HomeInternational Rice Research Notesvol. 27 no. 1 (2002)

Relation of golden apple snail size to rice seedling damage in transplanted and direct-seeded rice cultivation

R. C. Joshi | M. S. De La Cruz | A. R. Martin | A.v. Duca | Edwin C. Martin

Discipline: Agriculture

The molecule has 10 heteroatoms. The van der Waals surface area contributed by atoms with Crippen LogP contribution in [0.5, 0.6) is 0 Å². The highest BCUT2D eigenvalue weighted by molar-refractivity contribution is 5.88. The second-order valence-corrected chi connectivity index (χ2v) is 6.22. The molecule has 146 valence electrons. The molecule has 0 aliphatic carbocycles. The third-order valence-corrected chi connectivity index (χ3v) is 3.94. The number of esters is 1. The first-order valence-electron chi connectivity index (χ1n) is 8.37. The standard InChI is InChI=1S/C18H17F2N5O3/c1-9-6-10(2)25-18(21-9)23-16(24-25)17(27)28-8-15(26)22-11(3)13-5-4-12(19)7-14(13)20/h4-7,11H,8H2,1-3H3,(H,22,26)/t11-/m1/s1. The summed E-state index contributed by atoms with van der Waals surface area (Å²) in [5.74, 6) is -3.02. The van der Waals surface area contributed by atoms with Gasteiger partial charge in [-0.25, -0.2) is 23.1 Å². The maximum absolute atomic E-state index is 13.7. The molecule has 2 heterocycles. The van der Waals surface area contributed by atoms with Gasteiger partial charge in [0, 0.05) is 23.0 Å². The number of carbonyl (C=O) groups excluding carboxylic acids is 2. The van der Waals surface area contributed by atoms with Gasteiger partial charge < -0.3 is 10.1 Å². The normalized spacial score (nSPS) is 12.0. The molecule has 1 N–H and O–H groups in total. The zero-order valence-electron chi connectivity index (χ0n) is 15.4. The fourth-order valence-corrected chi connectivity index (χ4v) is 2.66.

The golden apple snail (GAS) Pomacea canaliculata damages rice seedlings, resulting in uneven crop stand. GAS damage is characterized by missing hills and floating leaf fragments in the field. GAS cuts the base of young seedlings with its layered tooth (radulla) and eats the succulent leaves. The extent of damage to the rice crop depends on snail size, snail density, and growth stage of the rice plant. A density of three GAS m-2 causes significant yield loss, with much greater damage on direct-seeded rice and young seedlings transplanted at 18-21 d (Litsinger and Estano 1993). However, earlier investigators failed to consider GAS size when assessing damage to rice seedlings in either transplanted or direct-seeded rice systems.